French naval officer, the second son of Louis de Saulces de Freycinet (1751-1827), had his first taste of exploration while serving in Nicolas Baudin's expedition to Australia (1800-1804). On the expedition's return to France, Freycinet was responsible for preparing the resulting charts for publication and completing the official account of the voyage. In 1817 he proposed a scientific voyage around the world, to amplify the knowledge of its physical geography. His proposal was accepted and he was given the command of the 350 ton corvette Uranie. His 22 year old wife Rose, however, was determined not to be separated from her husband on what was likely to be a long voyage and, with his connivance, was smuggled on board the Uranie the evening before she sailed.
Departing from Toulon on 17 September 1817, Freycinet's voyage took him to various places in the Indian and Pacific Oceans, before sailing from Port Jackson in New South Wales on Christmas Day 1819, bound for France. On suffering damage off the south coast of South America, Freycinet decided to call at the former French settlement of Port Louis in Berkeley Sound for repairs. However, while entering the sound on 14 February 1820, the Uranie struck an underwater rock, now known as Uranie Rock, off Volunteer Point, the northern entrance point of the sound. The Uranie got off unaided. The damage, however, was extensive and the pumps were unable to stem the inflow of water. In consequence the corvette was run aground on a sandy beach on the southern side of the sound, in what is now known as Uranie Bay, about six miles short of the former French settlement. An encampment was set up on shore, to house the ship's company and as much of the provisions and the expedition's equipment and records as could be salvaged. To feed some 100 men, hunting parties were sent out to search for the wild cattle and horses left behind by the earlier settlers and to shoot geese and seals. As there seemed little prospect of being found by passing shipping, Freycinet decided that the Uranie's longboat would have to be made ready to sail to Montevideo to seek help. At the same time the observatory was set up near the encampment, which enabled various observations to be made for magnetic declination and presumably variation and, on 15 March, of an eclipse of the Sun. During their stay DUPERREY, the expedition's hydrographic surveyor, completed a survey of the sound, including a large-scale plan of what is now known as Duperrey Harbour. The expedition's botanist, C Gaudichaud-Beaupré, made a study of the vegetation around Port Louis and in 1825 published the Flore des Iles Malouines, in which he described 64 native species he had collected. On 19 March a cutter, attached to the sealer General Knox of Salem, Massachusetts, anchored off West Point, entered the sound. Freycinet persuaded her master to return to the General Knox, with Midshipman Dubaut, one of the Uranie's officers, to negotiate with Captain Orne to take the Uranie's crew and equipment to Río de Janeiro.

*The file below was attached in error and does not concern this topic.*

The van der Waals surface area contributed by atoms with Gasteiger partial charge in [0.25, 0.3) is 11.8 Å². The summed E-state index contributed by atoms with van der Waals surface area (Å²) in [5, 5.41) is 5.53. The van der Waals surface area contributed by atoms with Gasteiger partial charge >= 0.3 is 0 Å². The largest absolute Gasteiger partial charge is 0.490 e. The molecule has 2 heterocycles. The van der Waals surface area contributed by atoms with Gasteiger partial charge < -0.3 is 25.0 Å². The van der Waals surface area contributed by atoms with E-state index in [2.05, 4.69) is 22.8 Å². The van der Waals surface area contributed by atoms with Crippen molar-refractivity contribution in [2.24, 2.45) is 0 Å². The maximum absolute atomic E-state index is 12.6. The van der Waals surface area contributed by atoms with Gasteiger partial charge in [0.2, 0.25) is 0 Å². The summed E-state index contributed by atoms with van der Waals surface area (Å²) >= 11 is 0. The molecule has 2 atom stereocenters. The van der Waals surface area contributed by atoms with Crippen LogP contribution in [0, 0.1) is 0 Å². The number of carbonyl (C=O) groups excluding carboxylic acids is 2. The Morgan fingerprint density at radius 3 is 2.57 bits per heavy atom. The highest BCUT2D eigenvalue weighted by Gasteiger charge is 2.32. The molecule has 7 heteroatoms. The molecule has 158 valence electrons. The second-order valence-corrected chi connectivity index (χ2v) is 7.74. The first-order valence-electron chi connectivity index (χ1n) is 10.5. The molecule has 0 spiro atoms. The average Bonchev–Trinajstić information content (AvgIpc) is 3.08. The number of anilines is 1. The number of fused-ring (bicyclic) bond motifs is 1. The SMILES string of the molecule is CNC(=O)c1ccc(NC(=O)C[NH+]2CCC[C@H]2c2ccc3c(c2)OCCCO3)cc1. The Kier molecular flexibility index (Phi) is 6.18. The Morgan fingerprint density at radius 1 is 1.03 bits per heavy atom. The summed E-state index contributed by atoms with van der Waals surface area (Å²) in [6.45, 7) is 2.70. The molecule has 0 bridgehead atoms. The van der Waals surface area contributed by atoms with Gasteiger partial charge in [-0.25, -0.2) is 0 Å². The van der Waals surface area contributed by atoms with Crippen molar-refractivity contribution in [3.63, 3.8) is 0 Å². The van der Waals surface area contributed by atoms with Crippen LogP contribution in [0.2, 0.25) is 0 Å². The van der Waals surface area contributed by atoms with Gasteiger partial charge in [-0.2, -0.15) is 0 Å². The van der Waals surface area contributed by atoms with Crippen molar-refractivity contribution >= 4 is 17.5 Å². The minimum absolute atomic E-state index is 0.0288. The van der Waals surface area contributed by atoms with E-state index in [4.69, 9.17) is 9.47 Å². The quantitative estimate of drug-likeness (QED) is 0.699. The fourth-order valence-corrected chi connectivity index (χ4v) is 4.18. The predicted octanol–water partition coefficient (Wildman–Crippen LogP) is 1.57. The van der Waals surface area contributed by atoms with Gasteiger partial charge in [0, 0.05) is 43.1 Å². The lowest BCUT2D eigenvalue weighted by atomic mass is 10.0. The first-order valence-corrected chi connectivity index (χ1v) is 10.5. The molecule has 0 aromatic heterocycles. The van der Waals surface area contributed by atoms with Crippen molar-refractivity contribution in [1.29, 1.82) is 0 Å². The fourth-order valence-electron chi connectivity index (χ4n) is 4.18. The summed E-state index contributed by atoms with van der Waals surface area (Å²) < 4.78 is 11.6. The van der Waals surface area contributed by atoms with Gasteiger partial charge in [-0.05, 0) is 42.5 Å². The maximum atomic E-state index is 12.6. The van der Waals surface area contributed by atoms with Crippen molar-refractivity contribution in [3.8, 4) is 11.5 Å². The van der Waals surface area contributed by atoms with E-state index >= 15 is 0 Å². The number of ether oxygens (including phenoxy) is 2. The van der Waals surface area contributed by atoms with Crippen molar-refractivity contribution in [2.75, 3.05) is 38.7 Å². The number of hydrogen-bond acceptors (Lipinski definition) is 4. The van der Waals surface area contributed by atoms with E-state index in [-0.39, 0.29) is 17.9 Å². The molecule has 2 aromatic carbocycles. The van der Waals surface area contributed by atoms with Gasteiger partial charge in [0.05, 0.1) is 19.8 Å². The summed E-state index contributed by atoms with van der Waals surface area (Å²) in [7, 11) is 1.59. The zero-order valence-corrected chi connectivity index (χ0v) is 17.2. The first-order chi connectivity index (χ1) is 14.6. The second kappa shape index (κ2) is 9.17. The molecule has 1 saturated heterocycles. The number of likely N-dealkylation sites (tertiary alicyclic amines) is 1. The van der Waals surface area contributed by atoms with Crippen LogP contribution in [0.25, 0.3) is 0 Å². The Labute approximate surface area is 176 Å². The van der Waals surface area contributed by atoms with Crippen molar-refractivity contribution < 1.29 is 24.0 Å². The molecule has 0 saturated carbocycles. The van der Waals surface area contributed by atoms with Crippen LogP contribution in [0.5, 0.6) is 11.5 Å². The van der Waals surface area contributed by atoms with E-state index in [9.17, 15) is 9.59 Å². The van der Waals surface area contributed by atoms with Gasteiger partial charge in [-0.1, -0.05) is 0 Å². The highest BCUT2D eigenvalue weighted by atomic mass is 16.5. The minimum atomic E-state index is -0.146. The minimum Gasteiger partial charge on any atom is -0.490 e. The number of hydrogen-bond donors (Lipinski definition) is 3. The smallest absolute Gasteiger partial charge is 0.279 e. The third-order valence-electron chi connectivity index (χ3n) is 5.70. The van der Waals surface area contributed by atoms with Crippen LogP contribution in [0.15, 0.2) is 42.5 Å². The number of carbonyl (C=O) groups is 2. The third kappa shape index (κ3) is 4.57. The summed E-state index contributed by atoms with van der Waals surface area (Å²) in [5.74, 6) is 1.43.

However, before Duhaut returned, the 280 ton vessel Mercury, Captain John Galvin, flying the flag of the United Provinces (the Argentine rebels), entered the sound, having suffered a leak on rounding Cape Horn, forcing him to make for the sound for repairs. Freycinet at once agreed to help repair the Mercury and at the same time entered into negotiations with Galvin to take him and the Uranie's crew to Río de Janeiro. When Duhaut returned with Captain Orne , to complete similar negotiations, these were discontinued in view of Galvin's undertaking. On 18 April the British whaler Sir Andrew Hammond, Captain Henry Hales, entered the sound after a highly successful voyage. As she was about to sail directly for England, Hales agreed to take dispatches to the French Embassy in London, thus bringing to Paris the first news of the disaster. Before sailing in the Mercury, Freycinet was visited by James WEDDELL, who had earlier written to apologise for not been able to assist. Freycinet was impressed by Weddell and presented him with the Uranie's longboat, as he could not take it with him. Weddell promptly renamed it Rose in honour of Freycinet's wife, who had impressed him with her vivacity and charm.
The Mercury set sail on 27 April, but Freycinet's problems were not over. On the way north Galvin objected to making for Río de Janeiro on the grounds that not only might his vessel be seized by the Spanish Consul there, but that he might be imprisoned for carrying weapons for the Chilean patriots in Valparaiso. Freycinet overcame this problem by purchasing the Mercury from Galvin, renaming her the Physicienne. Now in command of his own vessel once more, Freycinet called at Montevideo to land Galvin and later at Río de Janeiro and Cherbourg, before anchoring in Le Havre on 13 November 1820, three years and fifty-seven days after the expedition left Toulon. In 1832 the Freycinets were living in Paris when there was an outbreak of cholera. Freycinet was struck down, but being devotedly nursed by Rose he recovered. The cholera then attacked Rose and in twenty-four hours she was dead. Freycinet lived for another ten years, dying in Mirmande (Drome) on 18 August 1842, just after his sixty-third birthday.